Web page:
Home » Q & A with artist Gary Dinnen

Q & A with artist Gary Dinnen

 Dedicated artists are a rare breed. They live, eat and breathe their passion. Sacramento artist Gary Dinnen is dedicated to creating ceramic sculpture and painting lively, colorful canvases. He is prolific with his work, having shaped hundreds of whimsical dogs, cats, birds, penguins and other animals out of clay. His large acrylic-filled canvases depict many of the same animals, juxtaposed in frenzied, chaotic scenes awash in bold colors. These are imaginative works, peppered with a funky, cartoonish attitude.

Born in Los Angeles in 1953, Dinnen was first introduced to clay in an elementary school equipped with its own kiln. His art education continued at the college level, studying in the Sacramento region at Sierra College in Rocklin, Sacramento City College and Sacramento State, where he earned both a bachelor and master of arts degree. In the 1970s, Dinnen’s colorful ceramic plates and watercolor paintings were sold through the iconic (but sadly now closed) Candy Store Gallery in Folsom. Dinnen was in good company at the Candy Store, where many celebrated funk artists displayed their work, including Robert Arneson, Roy DeForest, David Gilhooly and Maija Peeples-Bright. His work has been widely exhibited in galleries and featured in numerous publications.

Dinnen is busy preparing for an upcoming show, “Wish You Were Here,” which opens at the Adamson Gallery (1021 R Street) September 10 and runs until October 5. He generously took time to answer a few of my questions for this post. I caught up with him at his Midtown Sacramento studio, which can best be described as a multilevel warren of activity: an atelier connected by a maze of paint studios, kiln room, ceramic workshop and a variety of storage spaces. It is an amazingly colorful helix that mirrors Dinnen’s work.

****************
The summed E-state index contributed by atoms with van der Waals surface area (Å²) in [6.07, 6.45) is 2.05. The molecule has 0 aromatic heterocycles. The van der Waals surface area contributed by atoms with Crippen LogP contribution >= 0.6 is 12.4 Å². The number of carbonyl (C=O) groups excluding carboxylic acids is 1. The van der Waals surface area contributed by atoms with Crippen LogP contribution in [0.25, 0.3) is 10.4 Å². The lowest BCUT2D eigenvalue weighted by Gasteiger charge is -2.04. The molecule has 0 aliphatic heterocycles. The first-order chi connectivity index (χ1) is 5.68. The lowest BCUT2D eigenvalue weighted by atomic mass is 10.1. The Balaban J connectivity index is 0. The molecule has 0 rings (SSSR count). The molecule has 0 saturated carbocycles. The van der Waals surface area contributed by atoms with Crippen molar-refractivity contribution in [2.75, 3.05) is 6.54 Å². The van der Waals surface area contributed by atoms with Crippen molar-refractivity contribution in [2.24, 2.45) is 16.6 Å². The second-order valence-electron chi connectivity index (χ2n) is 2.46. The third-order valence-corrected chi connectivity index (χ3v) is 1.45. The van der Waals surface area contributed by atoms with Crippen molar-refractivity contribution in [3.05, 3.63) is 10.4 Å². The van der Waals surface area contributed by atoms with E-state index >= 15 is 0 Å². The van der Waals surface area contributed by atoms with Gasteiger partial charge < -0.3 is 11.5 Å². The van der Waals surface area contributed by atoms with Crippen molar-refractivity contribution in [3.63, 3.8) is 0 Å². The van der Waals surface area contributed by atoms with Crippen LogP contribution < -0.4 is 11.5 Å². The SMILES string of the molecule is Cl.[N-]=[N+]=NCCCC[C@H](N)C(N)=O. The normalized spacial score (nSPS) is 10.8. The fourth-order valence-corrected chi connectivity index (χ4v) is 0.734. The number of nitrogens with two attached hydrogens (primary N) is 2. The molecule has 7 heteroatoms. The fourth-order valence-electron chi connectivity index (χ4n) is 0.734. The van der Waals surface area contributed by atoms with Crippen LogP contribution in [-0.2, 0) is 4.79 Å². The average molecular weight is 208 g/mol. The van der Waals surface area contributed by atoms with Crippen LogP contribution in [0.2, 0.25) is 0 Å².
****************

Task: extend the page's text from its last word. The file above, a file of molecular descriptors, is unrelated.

Stein: Should I refer to you as an artist, or a ceramic artist, a painter, or something else?

Dinnen: I paint and sculpt and draw and I do conservation work; I just like to make things. I don’t think that much about being an artist, really. I like to make things, so, you know, that is for other people to decide.

Stein: Who or what were some of your early influences?

Dinnen: Growing up in L.A., my neighbor was Ed “Big Daddy” Roth (creator of the monstrous cartoon Rat Fink). I thought everyone had a neighbor like that. Later, when I moved to Northern California, there was the Candy Store and all those artists that were doing Candy Store artwork. I showed at the Candy Store, and that’s how I paid my way through college – by Adeliza (McHugh, the owner) selling my work.

Stein: What kind of materials do you use?

Dinnen: For ceramics I use a sculpture mix, which is clay that has more grog in it. Right now I’m using Clay Planet raku, a sculpture mix. It’s foolproof for me. I know how to work with it and it doesn’t crack. But I use a lot of different clays. I paint with a mix of acrylics and oils.

Stein: What sort of equipment do you use? Do you use a wheel?

Dinnen: I never throw a wheel. I just sculpt. Usually my sculptures come from my paintings. The images come from my paintings. I take them from the canvas and create two- and three-dimensional works. But then on the other hand, I just like to make things. For instance, I’m using 10-inch sewer pipes from (terra cotta factory in Loomis) Gladding, McBean.

Stein: What’s with all of the animals in your work?